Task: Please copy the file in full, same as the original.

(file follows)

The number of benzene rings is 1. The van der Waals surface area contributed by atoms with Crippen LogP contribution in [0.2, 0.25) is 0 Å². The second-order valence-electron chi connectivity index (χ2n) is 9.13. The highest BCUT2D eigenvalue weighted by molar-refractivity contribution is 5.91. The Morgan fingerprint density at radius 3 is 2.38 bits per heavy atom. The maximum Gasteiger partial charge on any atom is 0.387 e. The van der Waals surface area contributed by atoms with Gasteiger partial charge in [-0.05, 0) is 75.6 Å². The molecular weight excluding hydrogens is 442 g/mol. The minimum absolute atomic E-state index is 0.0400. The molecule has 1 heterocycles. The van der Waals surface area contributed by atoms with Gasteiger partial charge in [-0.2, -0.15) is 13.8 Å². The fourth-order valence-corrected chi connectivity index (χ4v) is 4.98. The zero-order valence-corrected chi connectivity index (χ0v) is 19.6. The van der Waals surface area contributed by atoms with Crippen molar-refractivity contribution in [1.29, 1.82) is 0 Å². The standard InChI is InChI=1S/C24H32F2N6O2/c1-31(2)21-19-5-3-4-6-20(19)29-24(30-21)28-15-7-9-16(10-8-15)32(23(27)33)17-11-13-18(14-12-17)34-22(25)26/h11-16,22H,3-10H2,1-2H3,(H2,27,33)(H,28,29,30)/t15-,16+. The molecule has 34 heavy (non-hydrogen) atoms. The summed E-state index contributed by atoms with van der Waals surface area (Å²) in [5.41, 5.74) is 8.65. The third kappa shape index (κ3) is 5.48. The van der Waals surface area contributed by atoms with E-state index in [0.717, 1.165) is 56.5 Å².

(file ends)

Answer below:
The number of benzene rings is 1. The van der Waals surface area contributed by atoms with Crippen LogP contribution in [0.2, 0.25) is 0 Å². The second-order valence-electron chi connectivity index (χ2n) is 9.13. The highest BCUT2D eigenvalue weighted by molar-refractivity contribution is 5.91. The Morgan fingerprint density at radius 3 is 2.38 bits per heavy atom. The maximum Gasteiger partial charge on any atom is 0.387 e. The van der Waals surface area contributed by atoms with Gasteiger partial charge in [-0.05, 0) is 75.6 Å². The molecular weight excluding hydrogens is 442 g/mol. The minimum absolute atomic E-state index is 0.0400. The molecule has 1 heterocycles. The van der Waals surface area contributed by atoms with Gasteiger partial charge in [-0.2, -0.15) is 13.8 Å². The fourth-order valence-corrected chi connectivity index (χ4v) is 4.98. The zero-order valence-corrected chi connectivity index (χ0v) is 19.6. The van der Waals surface area contributed by atoms with Crippen molar-refractivity contribution in [1.29, 1.82) is 0 Å². The standard InChI is InChI=1S/C24H32F2N6O2/c1-31(2)21-19-5-3-4-6-20(19)29-24(30-21)28-15-7-9-16(10-8-15)32(23(27)33)17-11-13-18(14-12-17)34-22(25)26/h11-16,22H,3-10H2,1-2H3,(H2,27,33)(H,28,29,30)/t15-,16+. The molecule has 34 heavy (non-hydrogen) atoms. The summed E-state index contributed by atoms with van der Waals surface area (Å²) in [5.41, 5.74) is 8.65. The third kappa shape index (κ3) is 5.48. The van der Waals surface area contributed by atoms with E-state index in [0.717, 1.165) is 56.5 Å².